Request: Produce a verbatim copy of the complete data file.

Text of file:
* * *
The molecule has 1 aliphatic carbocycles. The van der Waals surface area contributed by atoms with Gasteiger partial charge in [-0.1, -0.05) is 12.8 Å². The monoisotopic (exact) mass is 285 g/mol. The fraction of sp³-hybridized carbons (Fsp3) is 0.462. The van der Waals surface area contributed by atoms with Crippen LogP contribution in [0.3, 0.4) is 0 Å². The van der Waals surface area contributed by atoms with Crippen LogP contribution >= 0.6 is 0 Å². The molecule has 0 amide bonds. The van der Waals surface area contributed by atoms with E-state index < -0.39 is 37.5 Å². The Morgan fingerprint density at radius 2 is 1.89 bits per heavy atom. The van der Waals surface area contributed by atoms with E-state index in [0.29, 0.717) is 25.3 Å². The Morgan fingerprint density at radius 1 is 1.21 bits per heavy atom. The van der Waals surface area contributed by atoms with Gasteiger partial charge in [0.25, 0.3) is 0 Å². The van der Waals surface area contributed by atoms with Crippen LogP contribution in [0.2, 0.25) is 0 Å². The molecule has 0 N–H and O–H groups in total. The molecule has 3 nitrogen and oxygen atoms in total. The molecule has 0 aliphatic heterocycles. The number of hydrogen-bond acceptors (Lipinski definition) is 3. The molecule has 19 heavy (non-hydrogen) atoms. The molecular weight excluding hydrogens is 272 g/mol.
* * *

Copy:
The molecule has 1 aliphatic carbocycles. The van der Waals surface area contributed by atoms with Gasteiger partial charge in [-0.1, -0.05) is 12.8 Å². The monoisotopic (exact) mass is 285 g/mol. The fraction of sp³-hybridized carbons (Fsp3) is 0.462. The van der Waals surface area contributed by atoms with Crippen LogP contribution in [0.3, 0.4) is 0 Å². The van der Waals surface area contributed by atoms with Crippen LogP contribution >= 0.6 is 0 Å². The molecule has 0 amide bonds. The van der Waals surface area contributed by atoms with E-state index < -0.39 is 37.5 Å². The Morgan fingerprint density at radius 2 is 1.89 bits per heavy atom. The van der Waals surface area contributed by atoms with E-state index in [0.29, 0.717) is 25.3 Å². The Morgan fingerprint density at radius 1 is 1.21 bits per heavy atom. The van der Waals surface area contributed by atoms with Gasteiger partial charge in [0.25, 0.3) is 0 Å². The van der Waals surface area contributed by atoms with Crippen LogP contribution in [0.2, 0.25) is 0 Å². The molecule has 0 N–H and O–H groups in total. The molecule has 3 nitrogen and oxygen atoms in total. The molecule has 0 aliphatic heterocycles. The number of hydrogen-bond acceptors (Lipinski definition) is 3. The molecule has 19 heavy (non-hydrogen) atoms. The molecular weight excluding hydrogens is 272 g/mol.